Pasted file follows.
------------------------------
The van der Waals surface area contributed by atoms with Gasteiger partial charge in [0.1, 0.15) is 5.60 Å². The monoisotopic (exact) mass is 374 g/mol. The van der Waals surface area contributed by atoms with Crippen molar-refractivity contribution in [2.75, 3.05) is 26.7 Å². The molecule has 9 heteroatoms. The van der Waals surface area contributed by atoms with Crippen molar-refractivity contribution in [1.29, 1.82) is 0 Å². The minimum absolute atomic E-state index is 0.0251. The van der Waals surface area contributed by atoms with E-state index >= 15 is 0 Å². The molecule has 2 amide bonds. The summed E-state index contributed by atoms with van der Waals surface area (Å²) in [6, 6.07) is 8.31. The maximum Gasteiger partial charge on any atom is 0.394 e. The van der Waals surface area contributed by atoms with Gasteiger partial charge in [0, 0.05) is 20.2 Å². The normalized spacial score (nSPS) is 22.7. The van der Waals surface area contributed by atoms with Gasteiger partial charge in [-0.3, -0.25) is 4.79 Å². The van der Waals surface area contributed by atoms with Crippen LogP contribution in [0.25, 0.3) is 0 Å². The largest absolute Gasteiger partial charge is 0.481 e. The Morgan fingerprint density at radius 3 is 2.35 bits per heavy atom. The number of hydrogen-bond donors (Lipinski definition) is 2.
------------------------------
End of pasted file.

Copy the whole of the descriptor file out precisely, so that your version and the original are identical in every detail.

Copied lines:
The van der Waals surface area contributed by atoms with Gasteiger partial charge in [0.1, 0.15) is 5.60 Å². The monoisotopic (exact) mass is 374 g/mol. The van der Waals surface area contributed by atoms with Crippen molar-refractivity contribution in [2.75, 3.05) is 26.7 Å². The molecule has 9 heteroatoms. The van der Waals surface area contributed by atoms with Crippen molar-refractivity contribution in [1.29, 1.82) is 0 Å². The minimum absolute atomic E-state index is 0.0251. The van der Waals surface area contributed by atoms with E-state index >= 15 is 0 Å². The molecule has 2 amide bonds. The summed E-state index contributed by atoms with van der Waals surface area (Å²) in [6, 6.07) is 8.31. The maximum Gasteiger partial charge on any atom is 0.394 e. The van der Waals surface area contributed by atoms with Gasteiger partial charge in [0, 0.05) is 20.2 Å². The normalized spacial score (nSPS) is 22.7. The van der Waals surface area contributed by atoms with Gasteiger partial charge in [-0.3, -0.25) is 4.79 Å². The van der Waals surface area contributed by atoms with Crippen LogP contribution in [0.25, 0.3) is 0 Å². The largest absolute Gasteiger partial charge is 0.481 e. The Morgan fingerprint density at radius 3 is 2.35 bits per heavy atom. The number of hydrogen-bond donors (Lipinski definition) is 2.